Editorial: Make Hollywood a model for how L.A. can grow equitably

A rendering of the Palladium Residence
A rendering of the Palladium Residences, a pair of high-rise towers planned for construction on Sunset Boulevard in Hollywood.
(Stanley Saitowitz / Natoma Architects Inc.)

For years, Hollywood has been ground zero for fights over development, density and how — and for whom — Los Angeles should grow.

Hollywood is both a community and a symbol of L.A., and it encapsulates many of the city’s challenges. It’s the entertainment capital with studios, theaters and swanky hillside homes. There’s huge demand to continue to transform Hollywood into an upscale, walkable urban center, with high-rise apartments, hotels and offices next to subway stations.

But Hollywood is also home to historic immigrant neighborhoods, mom-and-pop shops and many older, rent-stabilized apartments. The focus on Hollywood’s glitzy potential has left these working-class communities vulnerable to rising rents and evictions. Since 2000, there’s been an exodus of lower-income residents, most of them Latino, from the area.


Yolanda Lichtman is a longtime resident and a member of the Just Hollywood Coalition. She’s watched as pricey new apartment buildings and luxury hotels rise in her neighborhood while her congregation at the Blessed Sacrament Church has dwindled. “Less and less people come to the church because families have moved away. They cannot afford the rent in Hollywood,” she said.

Now, the Los Angeles Planning City Commission and the City Council have the opportunity to rethink how Hollywood should grow. The commission is expected to vote this week on a new Hollywood Community Plan, which will set new land-use rules for the area that stretches from Los Feliz to the hills above the Sunset Strip.

It’s clear that Hollywood must change. Los Angeles is in a housing crisis, after decades of failing to build enough housing to meet population needs. The city has to plan for 455,000 new units, including nearly 185,000 units for lower-income residents, by 2029. It makes sense to concentrate development in areas with good transit and jobs, like Hollywood.

This will be the city’s second attempt at a new Hollywood Community Plan. Neighborhood groups successfully sued to block a 2012 version that promoted tall buildings and intensified development around subway stations, or “elegant density,” as then-Mayor Antonio Villaraigosa called it.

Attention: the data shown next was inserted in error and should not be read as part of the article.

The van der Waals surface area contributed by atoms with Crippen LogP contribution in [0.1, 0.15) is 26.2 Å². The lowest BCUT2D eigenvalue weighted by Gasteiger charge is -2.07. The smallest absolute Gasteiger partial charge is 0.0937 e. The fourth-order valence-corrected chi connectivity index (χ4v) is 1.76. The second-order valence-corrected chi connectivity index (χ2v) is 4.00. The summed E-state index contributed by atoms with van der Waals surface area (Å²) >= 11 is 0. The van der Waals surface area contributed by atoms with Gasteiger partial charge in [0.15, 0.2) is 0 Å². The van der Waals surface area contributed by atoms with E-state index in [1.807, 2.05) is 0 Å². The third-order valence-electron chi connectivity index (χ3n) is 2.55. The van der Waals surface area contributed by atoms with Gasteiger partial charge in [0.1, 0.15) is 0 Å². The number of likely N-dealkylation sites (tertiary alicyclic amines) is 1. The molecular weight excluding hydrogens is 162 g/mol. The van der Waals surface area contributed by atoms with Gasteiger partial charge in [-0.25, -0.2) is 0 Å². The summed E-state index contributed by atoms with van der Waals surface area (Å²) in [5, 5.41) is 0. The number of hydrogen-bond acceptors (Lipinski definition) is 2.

If the 2012 plan was all about elegant density, then the 2021 version should be about equitable density. That is, Hollywood’s capacity should grow, but that growth should include lots of affordable housing with minimal displacement of existing residents. The new community plan makes good progress but could be made even stronger.

Because of the city’s outdated planning rules, developers have been allowed to negotiate valuable changes to land-use strictures on a case-by-case basis, which invites corruption. When developers were asked to provide affordable housing, it was usually a pittance. For example, in exchange for the zoning and land-use approvals needed to build two 28-story towers with 731 units behind the Palladium concert venue, a developer agreed to set aside 37 units — 5% of the total — for low to moderate-income tenants.


Under the new community plan, there would be clear rules on when developers would be required to include affordable units in exchange for building bigger. If the Palladium project were proposed under the new plan, the Planning Department says, the developer would be required to set aside between 106 and 218 units. (The exact number depends on how much bigger the developer wants to build and whether the apartments are designated for extremely low-income, low-income or moderate-income tenants.)

There’s already pressure to weaken the affordable housing requirements or make it easier for developers to build taller without having to include low-income units. That would be a mistake. Just 14% of current Hollywood tenants could afford a typical apartment there. If there’s any hope of ensuring working-class residents can still find a home in Hollywood, the city has to make sure new development includes affordable units.

The city also has to enshrine tenant protections and anti-displacement strategies within Hollywood’s land-use rules. The plan should discourage the redevelopment of buildings under rent control, but if it happens, the developer of the new apartment building should be required to replace the rent-controlled units and provide the requisite number of affordable units. There should be no net loss of units subject to rent control.

After years of fights over development, perhaps now Hollywood could be the model for how L.A. can grow more equitably.